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Sunday, May 21, 2017

The Grownup

The GrownupThe Grownup by Gillian Flynn
My rating: 3 of 5 stars

I received a free copy of this book from Book of the Month Club.

This was a strange book. It was essentially a short story in book form. It follows a woman as she tries various things to make money. One of those things is to fake being a psychic. She goes to houses and pretends to cleanse them. Things get strange when she feels real psychic energy in one of the houses, and meets the son of the owner.

I was disappointed in the ending. Without giving too much away, the kid was a spoiled brat. As much as the woman was getting by as a fraud, the kid is an even bigger fraud. He just wants to get something for himself, and he'll do what he has to, including changing his story, to get it. I'm glad I didn't pay for this book. It wouldn't have been worth it.

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Wednesday, April 26, 2017

1984 and Star Trek.

I saw the picture of the "There are 4 lights" sign at the march for science. It reminded me that there are a lot of similarities between that episode and George Orwell's 1984. We think of 1984 as Big Brother and surveillance everywhere, but there's more to it than that. In the novel, Winston, the main character writes in his journal, "Freedom is the ability to say that two and two make four. Given that, all else follows." Later on, Winston is arrested. O'Brien, the Party member, says "If we say two and two is five, it's five." He then uses this to torture Winston. O'Brien holds up 2 fingers in his left hand and 2 fingers in his right hand, and asks, "How many fingers are there?" When Winston says, "4," he is beaten. After several rounds of this, Winston finally says, "It's whatever you say it is." At the end of the novel, Winston is sitting in the pub. He traces in the dust on the table, "2+2=5." At the end of the episode, Picard says, "You know, there really were 5 lights."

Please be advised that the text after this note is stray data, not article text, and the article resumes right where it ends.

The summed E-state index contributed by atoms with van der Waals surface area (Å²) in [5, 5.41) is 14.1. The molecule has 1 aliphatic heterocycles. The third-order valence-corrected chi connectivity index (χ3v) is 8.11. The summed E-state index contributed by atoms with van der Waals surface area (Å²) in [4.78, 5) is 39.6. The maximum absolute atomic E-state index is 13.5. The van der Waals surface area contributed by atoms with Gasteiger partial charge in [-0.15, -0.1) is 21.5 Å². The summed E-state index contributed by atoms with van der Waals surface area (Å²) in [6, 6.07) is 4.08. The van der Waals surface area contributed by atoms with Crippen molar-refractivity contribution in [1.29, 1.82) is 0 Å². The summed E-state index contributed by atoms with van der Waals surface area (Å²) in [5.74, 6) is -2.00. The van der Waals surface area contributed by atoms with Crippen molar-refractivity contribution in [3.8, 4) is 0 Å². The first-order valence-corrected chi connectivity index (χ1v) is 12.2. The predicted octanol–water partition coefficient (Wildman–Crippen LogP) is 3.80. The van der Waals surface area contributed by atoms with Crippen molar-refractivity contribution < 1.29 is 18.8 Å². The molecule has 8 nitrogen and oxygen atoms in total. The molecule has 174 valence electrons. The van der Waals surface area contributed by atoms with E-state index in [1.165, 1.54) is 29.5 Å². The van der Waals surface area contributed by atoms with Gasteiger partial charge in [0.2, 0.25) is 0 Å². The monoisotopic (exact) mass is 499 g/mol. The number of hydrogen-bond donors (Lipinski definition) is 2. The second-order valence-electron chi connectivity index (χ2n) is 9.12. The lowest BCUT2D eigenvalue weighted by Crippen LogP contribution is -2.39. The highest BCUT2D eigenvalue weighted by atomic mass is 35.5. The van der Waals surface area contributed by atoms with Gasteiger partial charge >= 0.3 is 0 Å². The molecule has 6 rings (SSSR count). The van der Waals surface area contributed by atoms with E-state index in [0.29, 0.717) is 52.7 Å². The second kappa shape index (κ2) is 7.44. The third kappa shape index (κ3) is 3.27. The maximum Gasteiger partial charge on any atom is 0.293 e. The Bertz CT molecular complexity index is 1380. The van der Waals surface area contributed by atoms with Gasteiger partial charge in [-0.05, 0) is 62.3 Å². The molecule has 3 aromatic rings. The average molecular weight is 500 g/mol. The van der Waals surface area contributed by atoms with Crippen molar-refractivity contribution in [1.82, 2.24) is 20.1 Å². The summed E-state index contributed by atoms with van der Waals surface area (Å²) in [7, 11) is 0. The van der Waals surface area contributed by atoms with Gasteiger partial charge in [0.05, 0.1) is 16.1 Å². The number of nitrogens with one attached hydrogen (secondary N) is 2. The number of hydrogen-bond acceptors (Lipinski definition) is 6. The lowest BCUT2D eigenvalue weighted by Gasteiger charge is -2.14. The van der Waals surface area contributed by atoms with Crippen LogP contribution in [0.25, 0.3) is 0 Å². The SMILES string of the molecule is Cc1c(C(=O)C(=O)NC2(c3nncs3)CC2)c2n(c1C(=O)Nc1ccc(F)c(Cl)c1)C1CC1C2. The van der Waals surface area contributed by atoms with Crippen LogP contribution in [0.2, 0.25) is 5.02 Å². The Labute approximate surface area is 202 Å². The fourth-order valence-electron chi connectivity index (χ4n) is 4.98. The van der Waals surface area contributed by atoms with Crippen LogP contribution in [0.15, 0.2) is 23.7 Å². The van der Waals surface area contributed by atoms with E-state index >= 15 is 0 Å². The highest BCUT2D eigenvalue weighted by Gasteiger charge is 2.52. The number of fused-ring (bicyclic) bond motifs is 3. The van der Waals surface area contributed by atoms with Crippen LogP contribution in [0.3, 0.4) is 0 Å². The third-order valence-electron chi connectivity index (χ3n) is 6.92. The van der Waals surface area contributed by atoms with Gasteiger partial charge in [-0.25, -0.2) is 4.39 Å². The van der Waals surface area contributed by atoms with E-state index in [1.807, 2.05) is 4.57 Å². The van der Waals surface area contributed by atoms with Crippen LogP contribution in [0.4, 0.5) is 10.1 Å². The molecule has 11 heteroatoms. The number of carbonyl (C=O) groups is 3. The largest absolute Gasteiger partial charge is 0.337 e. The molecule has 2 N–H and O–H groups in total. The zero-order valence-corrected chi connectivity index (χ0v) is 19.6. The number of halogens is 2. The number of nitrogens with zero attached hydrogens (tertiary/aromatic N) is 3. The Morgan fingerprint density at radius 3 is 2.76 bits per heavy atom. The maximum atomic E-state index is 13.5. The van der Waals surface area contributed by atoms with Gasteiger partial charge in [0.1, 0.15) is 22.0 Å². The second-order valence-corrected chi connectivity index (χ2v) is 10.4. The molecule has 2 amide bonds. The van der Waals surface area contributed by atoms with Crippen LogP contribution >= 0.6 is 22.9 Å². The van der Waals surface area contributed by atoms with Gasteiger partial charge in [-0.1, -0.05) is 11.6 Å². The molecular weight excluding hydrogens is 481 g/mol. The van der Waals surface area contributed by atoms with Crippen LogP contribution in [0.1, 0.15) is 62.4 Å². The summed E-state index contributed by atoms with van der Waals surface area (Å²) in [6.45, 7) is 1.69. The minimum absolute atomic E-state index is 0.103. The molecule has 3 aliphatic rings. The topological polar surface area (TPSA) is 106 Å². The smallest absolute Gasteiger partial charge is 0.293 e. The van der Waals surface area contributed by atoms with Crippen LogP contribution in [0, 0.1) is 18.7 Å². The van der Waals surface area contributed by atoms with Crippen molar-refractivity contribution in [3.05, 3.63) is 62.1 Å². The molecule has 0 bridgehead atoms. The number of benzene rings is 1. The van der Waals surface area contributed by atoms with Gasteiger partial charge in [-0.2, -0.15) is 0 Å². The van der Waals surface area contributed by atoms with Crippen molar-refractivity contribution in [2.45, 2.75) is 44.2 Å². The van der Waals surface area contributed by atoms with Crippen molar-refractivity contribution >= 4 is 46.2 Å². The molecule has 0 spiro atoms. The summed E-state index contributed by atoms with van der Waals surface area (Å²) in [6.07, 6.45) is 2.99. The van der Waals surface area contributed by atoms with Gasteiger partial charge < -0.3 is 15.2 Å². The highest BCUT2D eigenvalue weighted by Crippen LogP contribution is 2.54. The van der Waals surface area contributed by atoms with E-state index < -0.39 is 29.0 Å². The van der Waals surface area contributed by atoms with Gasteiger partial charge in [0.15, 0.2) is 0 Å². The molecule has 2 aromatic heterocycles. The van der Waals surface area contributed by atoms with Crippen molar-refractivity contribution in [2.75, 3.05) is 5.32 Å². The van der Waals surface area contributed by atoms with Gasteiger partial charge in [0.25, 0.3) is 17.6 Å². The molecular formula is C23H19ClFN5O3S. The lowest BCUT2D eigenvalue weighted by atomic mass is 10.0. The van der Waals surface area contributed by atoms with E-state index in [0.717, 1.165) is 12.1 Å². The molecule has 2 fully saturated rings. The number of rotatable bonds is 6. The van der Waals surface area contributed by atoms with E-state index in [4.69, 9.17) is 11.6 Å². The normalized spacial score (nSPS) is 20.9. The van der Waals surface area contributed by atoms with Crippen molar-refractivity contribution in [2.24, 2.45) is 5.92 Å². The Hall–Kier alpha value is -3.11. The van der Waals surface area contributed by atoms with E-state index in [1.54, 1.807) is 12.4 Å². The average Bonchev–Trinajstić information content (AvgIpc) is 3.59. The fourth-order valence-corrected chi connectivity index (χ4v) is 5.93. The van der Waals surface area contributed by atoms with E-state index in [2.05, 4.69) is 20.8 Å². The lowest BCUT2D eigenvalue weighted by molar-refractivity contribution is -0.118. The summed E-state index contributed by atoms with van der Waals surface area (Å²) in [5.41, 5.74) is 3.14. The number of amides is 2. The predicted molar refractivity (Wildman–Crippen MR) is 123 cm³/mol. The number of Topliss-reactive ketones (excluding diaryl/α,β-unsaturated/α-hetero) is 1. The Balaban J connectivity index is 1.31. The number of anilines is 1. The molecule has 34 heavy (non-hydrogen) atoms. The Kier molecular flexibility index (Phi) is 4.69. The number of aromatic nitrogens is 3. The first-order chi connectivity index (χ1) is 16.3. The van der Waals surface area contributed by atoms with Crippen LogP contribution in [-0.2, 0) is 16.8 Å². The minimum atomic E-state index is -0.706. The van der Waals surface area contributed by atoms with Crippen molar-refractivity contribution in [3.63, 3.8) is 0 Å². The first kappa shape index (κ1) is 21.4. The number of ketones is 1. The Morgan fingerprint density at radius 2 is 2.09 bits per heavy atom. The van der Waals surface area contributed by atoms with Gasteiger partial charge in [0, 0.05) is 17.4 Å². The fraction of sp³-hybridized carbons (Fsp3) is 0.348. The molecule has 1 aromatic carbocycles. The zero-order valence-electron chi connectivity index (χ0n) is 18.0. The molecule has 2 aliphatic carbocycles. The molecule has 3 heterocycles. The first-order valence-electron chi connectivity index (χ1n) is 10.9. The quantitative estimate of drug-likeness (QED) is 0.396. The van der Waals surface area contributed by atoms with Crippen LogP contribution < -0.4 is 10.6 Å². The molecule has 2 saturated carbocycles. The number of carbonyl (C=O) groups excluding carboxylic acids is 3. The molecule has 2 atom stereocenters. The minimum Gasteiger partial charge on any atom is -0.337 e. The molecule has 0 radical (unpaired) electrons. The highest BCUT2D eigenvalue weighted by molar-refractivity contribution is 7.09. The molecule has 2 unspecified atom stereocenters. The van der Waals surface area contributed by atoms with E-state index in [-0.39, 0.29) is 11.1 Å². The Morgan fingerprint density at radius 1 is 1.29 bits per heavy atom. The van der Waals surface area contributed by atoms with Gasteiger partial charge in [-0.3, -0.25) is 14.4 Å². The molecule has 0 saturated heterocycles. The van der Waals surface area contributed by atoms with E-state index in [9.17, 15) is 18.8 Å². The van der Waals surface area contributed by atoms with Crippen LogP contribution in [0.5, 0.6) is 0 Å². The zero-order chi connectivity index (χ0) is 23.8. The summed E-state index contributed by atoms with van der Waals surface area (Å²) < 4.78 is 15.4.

The point of both the novel and the episode is that there are objective truths that no one can change just on a whim. Freedom is the ability to accept these truths, and act in accordance with them. In an appendix to 1984, Orwell talked about Newspeak, the language in the novel. He quoted the Declaration of Independence, "We hold these truths to be self-evident, that all men are created equal, that they are endowed by their creator with certain inalienable rights, that among these are life, liberty, and the pursuit of happiness." In Newspeak, that entire passage could be reduced to one word: crimethink. It was a crime in Orwell's world to even think that way.

In torture, one of the elements is the torturer is right, and you're wrong, regardless of the evidence. That's what the episode and the novel were trying to portray. Even such simple questions as the number of lights or what is 2+2 can be twisted to give the torturer leverage.

I realize this is a long post. I also realize it's not like a lot of other posts on here. To me, though, this represents what Gene Roddenberry did with Star Trek. He used science fiction to explore current social issues. Other authors like Isaac Asimov, Ray Bradbury, Robert Heinlein, and Rod Serling did the same thing. Freedom is the ability to say that 2+2=4, and that there are 4 lights. Given that, all else follows.

Saturday, January 7, 2017

Cash Flow for Life